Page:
Why S. Africa attacks on foreigners won’t deter migrants

Fear is growing that “gangster politics” is taking root in parts of South Africa, writes the BBC’s Andrew Harding after visiting an area hit by an outbreak of attacks on foreigners, mostly from elsewhere in Africa.

On the vast, rapidly urbanising plains east of South Africa’s commercial capital Johannesburg, the sporadic but grotesque violence of recent weeks has now subsided, leaving behind a sense of confusion and guilt.

At the same time, there is a gloomy confidence that this will not be the last time that such scenes – of firebombed shops, burned cars, terrified foreigners, looted supermarkets and armed mobs – play out on the streets of poor, dysfunctional townships like Katlehong.

“It is a time bomb. A time bomb,” said local community organiser Papi Papi, pointing across the road to a new informal settlement of perhaps 100 metal shacks crowded onto a small patch of wasteland.

“They caught him in his car and burned him alive,” he said, referring to the death of a Zimbabwean man during the unrest.

“These places are packed with migrants, more than locals. The government is not planning, just reacting, even [when it comes to] basic infrastructure, so that is where the problem is,” he explained.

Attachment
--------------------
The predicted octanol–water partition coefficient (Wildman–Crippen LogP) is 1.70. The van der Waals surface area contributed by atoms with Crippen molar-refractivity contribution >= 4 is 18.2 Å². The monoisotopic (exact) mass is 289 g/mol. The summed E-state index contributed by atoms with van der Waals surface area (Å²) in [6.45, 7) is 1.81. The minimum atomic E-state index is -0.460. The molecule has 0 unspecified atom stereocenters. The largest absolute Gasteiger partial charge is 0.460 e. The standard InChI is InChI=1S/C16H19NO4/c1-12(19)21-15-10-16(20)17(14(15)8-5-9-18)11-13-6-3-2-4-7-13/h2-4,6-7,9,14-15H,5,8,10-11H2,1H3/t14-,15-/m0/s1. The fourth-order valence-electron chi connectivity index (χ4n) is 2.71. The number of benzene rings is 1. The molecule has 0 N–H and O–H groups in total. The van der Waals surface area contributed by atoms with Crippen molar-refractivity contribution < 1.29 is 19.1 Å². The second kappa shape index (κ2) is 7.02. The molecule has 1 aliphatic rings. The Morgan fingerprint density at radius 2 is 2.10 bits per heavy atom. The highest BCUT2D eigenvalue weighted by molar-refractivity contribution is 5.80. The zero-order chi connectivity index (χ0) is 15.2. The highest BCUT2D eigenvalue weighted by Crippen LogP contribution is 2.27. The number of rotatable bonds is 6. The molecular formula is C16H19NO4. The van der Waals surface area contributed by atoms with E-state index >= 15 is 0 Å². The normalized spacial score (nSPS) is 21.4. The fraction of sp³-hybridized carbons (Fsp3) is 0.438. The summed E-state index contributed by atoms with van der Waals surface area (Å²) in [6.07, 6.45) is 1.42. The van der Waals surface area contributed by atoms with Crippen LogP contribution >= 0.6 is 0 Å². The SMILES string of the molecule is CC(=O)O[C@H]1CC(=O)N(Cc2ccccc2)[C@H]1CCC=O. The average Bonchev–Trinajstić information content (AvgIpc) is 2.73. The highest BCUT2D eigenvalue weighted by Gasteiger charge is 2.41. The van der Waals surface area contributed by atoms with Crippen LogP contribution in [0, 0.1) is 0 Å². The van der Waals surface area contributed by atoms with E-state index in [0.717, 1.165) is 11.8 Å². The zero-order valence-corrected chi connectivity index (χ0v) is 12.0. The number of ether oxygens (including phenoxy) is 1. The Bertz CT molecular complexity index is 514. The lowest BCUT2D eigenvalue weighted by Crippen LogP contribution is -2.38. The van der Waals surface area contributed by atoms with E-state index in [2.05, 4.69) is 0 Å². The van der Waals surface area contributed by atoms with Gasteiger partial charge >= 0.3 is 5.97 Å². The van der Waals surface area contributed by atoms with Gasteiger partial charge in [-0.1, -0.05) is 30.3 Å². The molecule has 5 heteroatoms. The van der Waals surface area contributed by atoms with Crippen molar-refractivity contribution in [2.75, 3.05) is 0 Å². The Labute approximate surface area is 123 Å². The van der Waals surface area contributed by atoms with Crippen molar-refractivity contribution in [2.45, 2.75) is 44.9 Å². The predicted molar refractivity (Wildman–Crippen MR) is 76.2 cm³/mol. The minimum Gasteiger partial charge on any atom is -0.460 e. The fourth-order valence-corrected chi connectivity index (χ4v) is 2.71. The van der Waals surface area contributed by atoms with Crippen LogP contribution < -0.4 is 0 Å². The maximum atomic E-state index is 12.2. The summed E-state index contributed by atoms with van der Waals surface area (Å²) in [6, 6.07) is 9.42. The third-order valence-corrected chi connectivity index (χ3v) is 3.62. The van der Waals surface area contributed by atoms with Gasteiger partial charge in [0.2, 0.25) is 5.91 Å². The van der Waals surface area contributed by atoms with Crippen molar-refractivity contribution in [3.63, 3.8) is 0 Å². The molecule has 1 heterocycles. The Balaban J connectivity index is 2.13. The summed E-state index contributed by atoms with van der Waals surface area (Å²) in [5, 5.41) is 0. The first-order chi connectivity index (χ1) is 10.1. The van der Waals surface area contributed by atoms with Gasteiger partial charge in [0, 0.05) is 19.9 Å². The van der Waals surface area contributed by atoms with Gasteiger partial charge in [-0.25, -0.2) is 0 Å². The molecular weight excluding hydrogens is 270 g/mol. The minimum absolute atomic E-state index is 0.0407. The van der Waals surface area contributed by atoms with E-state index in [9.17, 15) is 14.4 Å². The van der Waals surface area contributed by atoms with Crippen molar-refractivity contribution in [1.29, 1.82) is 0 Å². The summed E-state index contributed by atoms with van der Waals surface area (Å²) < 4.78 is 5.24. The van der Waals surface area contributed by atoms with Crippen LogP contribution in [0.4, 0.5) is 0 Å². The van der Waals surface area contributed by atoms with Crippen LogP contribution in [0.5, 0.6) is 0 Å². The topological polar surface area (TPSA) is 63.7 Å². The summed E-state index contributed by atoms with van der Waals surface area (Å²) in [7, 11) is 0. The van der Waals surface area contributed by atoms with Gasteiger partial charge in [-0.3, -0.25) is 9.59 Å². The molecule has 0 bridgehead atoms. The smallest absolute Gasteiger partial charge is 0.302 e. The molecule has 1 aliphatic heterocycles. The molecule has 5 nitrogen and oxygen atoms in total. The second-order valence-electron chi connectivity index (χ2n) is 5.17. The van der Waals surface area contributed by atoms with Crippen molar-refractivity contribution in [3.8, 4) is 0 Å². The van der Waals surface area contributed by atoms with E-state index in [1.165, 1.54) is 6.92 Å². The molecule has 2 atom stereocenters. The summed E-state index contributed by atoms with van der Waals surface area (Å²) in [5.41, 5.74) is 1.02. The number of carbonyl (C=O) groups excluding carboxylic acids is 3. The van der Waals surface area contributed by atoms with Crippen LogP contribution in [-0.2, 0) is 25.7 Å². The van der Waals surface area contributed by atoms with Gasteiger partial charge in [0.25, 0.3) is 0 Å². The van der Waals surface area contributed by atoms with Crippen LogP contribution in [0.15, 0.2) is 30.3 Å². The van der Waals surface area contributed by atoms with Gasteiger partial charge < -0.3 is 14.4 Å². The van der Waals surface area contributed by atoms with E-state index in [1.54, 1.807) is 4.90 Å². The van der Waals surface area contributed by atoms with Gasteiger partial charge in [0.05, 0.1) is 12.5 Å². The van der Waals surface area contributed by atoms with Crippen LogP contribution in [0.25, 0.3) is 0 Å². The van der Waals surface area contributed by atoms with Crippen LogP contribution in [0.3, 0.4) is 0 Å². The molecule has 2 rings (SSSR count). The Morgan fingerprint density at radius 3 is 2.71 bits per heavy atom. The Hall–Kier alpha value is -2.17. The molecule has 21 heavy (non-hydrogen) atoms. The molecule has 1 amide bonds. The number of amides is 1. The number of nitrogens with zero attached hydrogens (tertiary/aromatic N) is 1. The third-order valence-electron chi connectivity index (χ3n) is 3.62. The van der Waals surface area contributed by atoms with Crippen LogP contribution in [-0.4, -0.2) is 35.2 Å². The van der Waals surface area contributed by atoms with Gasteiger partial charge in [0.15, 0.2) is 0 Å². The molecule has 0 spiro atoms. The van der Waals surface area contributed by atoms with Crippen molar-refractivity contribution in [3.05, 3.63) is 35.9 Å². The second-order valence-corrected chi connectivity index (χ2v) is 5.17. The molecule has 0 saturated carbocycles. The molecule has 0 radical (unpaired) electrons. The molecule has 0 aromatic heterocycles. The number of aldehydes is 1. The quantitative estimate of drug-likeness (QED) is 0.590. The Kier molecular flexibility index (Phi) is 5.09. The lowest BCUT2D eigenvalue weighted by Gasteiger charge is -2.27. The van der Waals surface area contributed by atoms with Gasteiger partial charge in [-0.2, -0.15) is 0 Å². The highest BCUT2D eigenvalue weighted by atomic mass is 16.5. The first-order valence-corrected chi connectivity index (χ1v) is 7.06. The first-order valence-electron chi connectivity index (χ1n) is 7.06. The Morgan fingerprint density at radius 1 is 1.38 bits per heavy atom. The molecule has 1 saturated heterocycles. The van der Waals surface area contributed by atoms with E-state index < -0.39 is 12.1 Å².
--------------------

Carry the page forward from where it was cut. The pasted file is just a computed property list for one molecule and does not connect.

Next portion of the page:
A group of local men, playing a game of Ludo on a scrap of cardboard, at first insisted that opportunistic criminals were entirely to blame for the violence, but they soon began to complain about the presence of foreign nationals.

“I’m not xenophobic,” insisted a man who gave his first name as Alfred. “But these foreigners are prepared to work for less.”

“They work for small money,” his friend Frederick agreed. “And they hire their own, so it’s hard for us to compete. There is frustration.”

South Africa’s government has been quick to apologise for the latest spasm of xenophobic violence.

Although some politicians in the governing alliance have sought to blame the troubles on criminals and foreign governments, President Cyril Ramaphosa has led efforts to patch up the country’s image on the continent and to protect its foreign investments. -BBC

Show More
Back to top button